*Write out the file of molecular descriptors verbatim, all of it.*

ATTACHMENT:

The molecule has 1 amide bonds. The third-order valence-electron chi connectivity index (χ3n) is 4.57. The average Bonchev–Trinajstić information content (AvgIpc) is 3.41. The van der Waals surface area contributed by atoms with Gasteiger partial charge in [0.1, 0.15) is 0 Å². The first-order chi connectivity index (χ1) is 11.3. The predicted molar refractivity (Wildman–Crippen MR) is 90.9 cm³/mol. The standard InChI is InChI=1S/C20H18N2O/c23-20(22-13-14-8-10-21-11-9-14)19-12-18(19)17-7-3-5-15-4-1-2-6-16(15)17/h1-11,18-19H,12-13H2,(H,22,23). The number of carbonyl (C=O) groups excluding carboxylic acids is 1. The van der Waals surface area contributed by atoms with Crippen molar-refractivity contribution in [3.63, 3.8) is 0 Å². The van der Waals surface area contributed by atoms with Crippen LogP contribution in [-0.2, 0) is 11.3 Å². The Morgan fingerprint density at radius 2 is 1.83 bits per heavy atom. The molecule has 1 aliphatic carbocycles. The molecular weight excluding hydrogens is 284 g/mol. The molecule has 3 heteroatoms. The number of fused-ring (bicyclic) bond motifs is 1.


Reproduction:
The molecule has 1 amide bonds. The third-order valence-electron chi connectivity index (χ3n) is 4.57. The average Bonchev–Trinajstić information content (AvgIpc) is 3.41. The van der Waals surface area contributed by atoms with Gasteiger partial charge in [0.1, 0.15) is 0 Å². The first-order chi connectivity index (χ1) is 11.3. The predicted molar refractivity (Wildman–Crippen MR) is 90.9 cm³/mol. The standard InChI is InChI=1S/C20H18N2O/c23-20(22-13-14-8-10-21-11-9-14)19-12-18(19)17-7-3-5-15-4-1-2-6-16(15)17/h1-11,18-19H,12-13H2,(H,22,23). The number of carbonyl (C=O) groups excluding carboxylic acids is 1. The van der Waals surface area contributed by atoms with Crippen molar-refractivity contribution in [3.63, 3.8) is 0 Å². The van der Waals surface area contributed by atoms with Crippen LogP contribution in [-0.2, 0) is 11.3 Å². The Morgan fingerprint density at radius 2 is 1.83 bits per heavy atom. The molecule has 1 aliphatic carbocycles. The molecular weight excluding hydrogens is 284 g/mol. The molecule has 3 heteroatoms. The number of fused-ring (bicyclic) bond motifs is 1.